Understanding the relationship between discussion and travel
If a tree falls in the woods and no one is around to hear it, does it make a sound? In The Odyssey
, Ulysses encounters a series of trees falling, yet finds himself the only man around to hear them and share the tale with others. Do these acts of storytelling and sharing his tales of travel validate the actuality of such happenings? Sharing information with others can offer solidity to the information in that it may outlast the source, or man, himself.
Although Ulysses has traveled far and wide and experienced more than any man ever should or might again, his tale is shared only through his own eyes. The tale itself is not presented to the reader (or listener, as was originally intended) as it happens, but rather, as a story Ulysses shares after the fact.
The choice of using this particular form of recounting the information to the audience suggests that the actual travel is not of as great importance as the effect that it has on those involved, and the result overall. Ulysses begins the account of his adventures by sharing, “I do not know how to begin, nor yet how to continue and conclude my tale,” placing more emphasis on the final result than on the experiences he went through (74).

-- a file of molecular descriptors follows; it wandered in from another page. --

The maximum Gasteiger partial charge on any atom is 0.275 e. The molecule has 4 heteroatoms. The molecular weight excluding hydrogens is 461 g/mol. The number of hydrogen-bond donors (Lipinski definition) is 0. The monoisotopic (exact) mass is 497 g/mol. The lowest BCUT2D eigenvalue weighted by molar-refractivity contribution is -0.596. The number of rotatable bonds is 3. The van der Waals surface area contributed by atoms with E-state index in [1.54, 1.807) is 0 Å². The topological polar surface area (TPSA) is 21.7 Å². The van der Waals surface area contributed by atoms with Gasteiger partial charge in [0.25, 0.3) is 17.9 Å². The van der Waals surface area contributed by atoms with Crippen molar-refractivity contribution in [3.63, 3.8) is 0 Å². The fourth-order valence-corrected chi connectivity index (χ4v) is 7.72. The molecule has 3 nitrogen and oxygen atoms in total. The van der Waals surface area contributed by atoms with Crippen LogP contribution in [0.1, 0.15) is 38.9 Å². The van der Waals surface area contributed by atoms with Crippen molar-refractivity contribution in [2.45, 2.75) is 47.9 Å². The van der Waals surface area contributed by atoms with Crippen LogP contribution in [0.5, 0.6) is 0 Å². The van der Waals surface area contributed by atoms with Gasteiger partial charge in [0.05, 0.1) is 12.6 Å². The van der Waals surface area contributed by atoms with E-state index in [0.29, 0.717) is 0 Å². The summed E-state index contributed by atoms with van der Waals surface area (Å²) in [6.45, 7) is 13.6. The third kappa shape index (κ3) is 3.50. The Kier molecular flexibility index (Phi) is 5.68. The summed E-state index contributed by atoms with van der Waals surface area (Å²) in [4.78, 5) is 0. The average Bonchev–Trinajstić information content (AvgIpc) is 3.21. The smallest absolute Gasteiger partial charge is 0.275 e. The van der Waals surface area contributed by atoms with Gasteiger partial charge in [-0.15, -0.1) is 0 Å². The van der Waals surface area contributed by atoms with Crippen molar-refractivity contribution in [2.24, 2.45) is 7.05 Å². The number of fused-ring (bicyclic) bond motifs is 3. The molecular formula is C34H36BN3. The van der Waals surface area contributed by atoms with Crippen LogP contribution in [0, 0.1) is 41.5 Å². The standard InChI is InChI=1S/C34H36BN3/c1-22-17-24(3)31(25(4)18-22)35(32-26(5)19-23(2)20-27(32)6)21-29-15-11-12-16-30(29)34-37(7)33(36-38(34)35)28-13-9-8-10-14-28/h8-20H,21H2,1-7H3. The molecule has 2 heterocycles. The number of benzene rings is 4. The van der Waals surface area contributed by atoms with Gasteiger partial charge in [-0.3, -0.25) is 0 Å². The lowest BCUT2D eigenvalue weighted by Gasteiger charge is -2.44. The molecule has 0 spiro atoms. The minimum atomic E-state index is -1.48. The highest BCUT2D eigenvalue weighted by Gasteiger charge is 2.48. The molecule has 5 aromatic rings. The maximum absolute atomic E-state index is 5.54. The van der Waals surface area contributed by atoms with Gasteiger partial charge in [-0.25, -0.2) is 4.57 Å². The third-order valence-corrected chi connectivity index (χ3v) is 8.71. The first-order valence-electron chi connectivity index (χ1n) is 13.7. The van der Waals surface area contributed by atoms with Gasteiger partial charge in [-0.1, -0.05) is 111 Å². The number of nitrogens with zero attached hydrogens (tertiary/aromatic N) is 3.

The functionality of travel, then, becomes a means to spread information and recount a history, rather than to actively enjoy or appreciate a journey. A tale, it seems, makes the trip worthwhile, leaving travel as merely the source for a story, and without the importance of providing experience and joy to the traveler himself.
Ulysses, certainly, experiences very little joy in his journey, or at least in his retelling. Because his account is subjective, though, it is up to him to determine what may or may not be worth sharing, tainting the voyage from its original form. If travel is meant to be retold, but is always retold subjectively, how, then can travel ever hope to be an accurate depiction of encounters with new people and cultures? Perhaps travel was never intended for such joyful functions, but rather simply as a pretext to relay information.